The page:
Monday, 29 June 2015

CDI event when transaction is finished


CDI events are a very handy way of loosely coupling event driven code. At some point in your code you raise the event, and in some other area, you execute some functionality when this event occurs.
And there is no relation or code dependency between the 2 areas except the CDI event payload class.

For example

public class DataUpdatedEvent {

private Event<DataUpdatedEvent> dataUpdatedEvent;
public void doSomething() { DataUpdatedEvent());

public void onDataUpdate(@Observes DataUpdatedEvent dataUpdatedEvent) {
    // React on event


By default, the code is executed synchronous. But there are some other use case scenarios already possible without the need for the new, under development, CDI 2.0 spec which will allow also asynchronous execution.

A scenario that I used recently was to have some Cache mechanism available for data stored in a database.  I know there are a lot of full blown solutions like Infinispan, EHCache or TerraCotta to name a few. But I wanted to have a simple Map instance which also contains the data from the database table which changes very rarely.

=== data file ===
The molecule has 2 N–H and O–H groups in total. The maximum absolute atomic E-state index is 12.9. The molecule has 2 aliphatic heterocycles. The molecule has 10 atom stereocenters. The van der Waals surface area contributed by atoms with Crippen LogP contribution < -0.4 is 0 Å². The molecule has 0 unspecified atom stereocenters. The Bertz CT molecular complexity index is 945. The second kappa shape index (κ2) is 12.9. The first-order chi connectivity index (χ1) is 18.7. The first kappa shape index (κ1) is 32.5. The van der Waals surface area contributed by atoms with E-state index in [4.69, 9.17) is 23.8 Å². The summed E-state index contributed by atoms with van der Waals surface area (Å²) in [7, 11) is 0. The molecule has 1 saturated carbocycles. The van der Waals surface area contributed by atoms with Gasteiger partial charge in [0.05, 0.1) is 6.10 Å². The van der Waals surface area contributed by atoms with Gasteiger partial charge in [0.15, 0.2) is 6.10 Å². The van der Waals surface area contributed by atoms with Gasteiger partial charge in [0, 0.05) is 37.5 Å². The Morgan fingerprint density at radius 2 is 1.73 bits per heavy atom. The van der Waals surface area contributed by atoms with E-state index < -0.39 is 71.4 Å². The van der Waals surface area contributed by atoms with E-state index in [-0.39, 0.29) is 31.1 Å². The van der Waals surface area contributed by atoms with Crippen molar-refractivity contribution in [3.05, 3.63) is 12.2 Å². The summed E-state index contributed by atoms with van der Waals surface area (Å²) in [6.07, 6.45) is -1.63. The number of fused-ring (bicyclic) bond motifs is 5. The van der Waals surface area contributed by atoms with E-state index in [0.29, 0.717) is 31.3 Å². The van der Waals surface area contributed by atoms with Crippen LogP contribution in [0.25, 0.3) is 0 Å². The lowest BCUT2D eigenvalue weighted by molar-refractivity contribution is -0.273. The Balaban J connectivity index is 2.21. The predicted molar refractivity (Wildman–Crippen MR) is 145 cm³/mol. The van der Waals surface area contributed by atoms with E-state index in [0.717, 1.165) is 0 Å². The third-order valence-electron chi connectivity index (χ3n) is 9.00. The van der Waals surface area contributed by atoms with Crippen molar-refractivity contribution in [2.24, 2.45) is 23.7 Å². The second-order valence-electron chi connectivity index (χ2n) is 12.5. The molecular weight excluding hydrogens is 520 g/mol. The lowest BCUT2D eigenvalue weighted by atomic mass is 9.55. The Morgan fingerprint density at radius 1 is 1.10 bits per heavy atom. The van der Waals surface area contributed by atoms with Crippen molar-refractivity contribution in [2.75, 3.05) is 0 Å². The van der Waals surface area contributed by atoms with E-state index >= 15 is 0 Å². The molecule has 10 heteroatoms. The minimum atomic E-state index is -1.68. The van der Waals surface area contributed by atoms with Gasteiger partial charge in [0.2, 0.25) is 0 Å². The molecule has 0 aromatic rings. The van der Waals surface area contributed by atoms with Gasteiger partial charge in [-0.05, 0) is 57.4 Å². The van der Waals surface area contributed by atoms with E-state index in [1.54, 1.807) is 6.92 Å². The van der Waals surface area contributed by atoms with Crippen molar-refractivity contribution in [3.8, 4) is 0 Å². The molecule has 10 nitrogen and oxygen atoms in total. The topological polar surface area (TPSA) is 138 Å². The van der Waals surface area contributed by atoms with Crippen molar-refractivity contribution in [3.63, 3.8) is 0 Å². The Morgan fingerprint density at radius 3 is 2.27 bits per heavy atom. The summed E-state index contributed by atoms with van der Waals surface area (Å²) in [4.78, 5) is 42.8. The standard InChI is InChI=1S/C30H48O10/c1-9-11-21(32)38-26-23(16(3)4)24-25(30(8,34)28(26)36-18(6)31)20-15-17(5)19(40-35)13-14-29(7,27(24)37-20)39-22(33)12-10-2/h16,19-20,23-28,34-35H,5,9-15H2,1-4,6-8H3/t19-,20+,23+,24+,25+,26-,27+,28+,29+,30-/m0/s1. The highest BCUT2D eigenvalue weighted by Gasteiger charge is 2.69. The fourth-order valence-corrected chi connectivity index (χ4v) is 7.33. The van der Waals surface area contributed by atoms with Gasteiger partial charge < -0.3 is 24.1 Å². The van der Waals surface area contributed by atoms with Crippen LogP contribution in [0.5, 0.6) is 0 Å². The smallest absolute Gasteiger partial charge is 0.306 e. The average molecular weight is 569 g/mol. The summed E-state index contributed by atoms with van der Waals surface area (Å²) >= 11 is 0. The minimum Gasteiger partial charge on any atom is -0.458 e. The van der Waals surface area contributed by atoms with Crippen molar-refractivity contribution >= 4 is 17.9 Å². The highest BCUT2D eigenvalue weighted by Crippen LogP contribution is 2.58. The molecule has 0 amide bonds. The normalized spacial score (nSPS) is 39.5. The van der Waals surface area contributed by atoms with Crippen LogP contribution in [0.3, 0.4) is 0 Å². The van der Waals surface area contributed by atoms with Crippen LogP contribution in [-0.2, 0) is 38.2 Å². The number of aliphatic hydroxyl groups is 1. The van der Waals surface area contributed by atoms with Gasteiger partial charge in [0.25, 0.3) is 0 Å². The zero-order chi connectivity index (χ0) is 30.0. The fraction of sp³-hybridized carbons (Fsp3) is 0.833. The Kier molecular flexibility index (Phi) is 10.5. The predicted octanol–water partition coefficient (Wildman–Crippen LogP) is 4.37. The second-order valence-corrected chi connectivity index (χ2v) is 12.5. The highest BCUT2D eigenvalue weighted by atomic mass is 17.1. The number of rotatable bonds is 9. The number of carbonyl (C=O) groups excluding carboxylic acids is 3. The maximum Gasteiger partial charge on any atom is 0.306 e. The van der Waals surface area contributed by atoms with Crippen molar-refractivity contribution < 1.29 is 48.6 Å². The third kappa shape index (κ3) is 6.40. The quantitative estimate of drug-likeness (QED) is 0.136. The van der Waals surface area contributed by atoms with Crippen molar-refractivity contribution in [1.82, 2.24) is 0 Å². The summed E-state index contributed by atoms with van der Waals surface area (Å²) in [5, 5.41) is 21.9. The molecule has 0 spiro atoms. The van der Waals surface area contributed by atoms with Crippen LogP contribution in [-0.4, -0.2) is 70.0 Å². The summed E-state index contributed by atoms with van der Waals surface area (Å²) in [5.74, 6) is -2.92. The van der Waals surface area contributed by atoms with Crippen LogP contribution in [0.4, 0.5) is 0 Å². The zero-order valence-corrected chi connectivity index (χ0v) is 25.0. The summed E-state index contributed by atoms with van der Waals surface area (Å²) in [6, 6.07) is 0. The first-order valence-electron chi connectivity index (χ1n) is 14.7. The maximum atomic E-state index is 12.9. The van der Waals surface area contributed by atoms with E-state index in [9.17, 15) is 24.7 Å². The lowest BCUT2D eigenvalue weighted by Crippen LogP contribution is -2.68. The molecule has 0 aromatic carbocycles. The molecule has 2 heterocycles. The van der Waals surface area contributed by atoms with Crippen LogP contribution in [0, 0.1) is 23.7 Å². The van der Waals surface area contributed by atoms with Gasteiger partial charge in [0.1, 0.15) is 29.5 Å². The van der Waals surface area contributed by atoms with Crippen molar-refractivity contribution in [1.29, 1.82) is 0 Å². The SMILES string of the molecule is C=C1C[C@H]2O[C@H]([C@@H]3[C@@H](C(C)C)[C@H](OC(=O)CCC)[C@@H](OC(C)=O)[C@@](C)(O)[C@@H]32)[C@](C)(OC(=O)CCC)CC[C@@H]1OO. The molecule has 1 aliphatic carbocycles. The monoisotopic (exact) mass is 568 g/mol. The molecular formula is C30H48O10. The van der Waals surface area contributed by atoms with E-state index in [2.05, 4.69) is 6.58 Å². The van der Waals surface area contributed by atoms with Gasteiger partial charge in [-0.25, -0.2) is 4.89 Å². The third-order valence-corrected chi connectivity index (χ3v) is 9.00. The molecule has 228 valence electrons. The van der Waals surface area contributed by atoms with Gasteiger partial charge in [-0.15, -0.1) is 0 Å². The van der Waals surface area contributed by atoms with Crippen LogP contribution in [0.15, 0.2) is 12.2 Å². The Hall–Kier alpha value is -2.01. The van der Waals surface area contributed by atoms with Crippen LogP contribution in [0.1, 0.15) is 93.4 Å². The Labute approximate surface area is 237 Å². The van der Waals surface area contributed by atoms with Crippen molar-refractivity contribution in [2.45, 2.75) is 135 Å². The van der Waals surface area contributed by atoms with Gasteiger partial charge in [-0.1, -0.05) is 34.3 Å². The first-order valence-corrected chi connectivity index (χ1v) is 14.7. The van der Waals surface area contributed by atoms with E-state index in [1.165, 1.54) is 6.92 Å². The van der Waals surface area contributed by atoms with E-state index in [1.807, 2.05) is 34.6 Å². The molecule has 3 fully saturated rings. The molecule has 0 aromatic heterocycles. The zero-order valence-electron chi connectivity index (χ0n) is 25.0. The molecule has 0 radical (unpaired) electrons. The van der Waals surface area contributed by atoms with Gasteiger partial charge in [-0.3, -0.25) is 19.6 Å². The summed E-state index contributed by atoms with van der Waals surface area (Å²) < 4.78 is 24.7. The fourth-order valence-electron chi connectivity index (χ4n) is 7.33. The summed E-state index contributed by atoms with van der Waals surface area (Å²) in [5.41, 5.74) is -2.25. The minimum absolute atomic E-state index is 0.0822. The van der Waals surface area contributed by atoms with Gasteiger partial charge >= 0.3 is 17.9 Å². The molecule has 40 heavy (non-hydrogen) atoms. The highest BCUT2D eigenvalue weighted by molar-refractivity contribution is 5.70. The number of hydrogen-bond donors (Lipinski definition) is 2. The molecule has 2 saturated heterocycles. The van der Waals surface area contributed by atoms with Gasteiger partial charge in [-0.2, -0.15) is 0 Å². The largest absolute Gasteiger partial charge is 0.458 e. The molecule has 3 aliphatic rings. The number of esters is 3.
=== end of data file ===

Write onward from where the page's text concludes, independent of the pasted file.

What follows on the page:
When you place the event fire within a EJB stateless method, you don't have the required behaviour.

public class DataBoundary {

    private EntityManager em;
    private Event<DataUpdatedEvent> dataUpdatedEvent;
    public void saveData(Data data) {
        // Obviously, some more clever things to do
        em.persist(data); DataUpdatedEvent());

Since the execution of the CDI event mechanism is synchronous, the reading of the database table is done before the new data is committed and thus we are reading the old situation.


The Observer annotation has an element called during, which you can use to define when the observer method (the one with the @Observer annotation parameter) is executed.
By default, as already mentioned, it is immediately after the rase of the event. But you can also specify here the value TransactionPhase.AFTER_SUCCESS

public void onDataUpdate(@Observes(during = TransactionPhase.AFTER_SUCCESS) DataUpdatedEvent dataUpdatedEvent) {
    // Load the cache again
When the event is fired within a transaction, the observer method is executed after the transaction is committed successful to the database.

That is what we need in our simplistic caching example. The code will run after all the data is in the database table and thus the cache will be using the latest data.

Have fun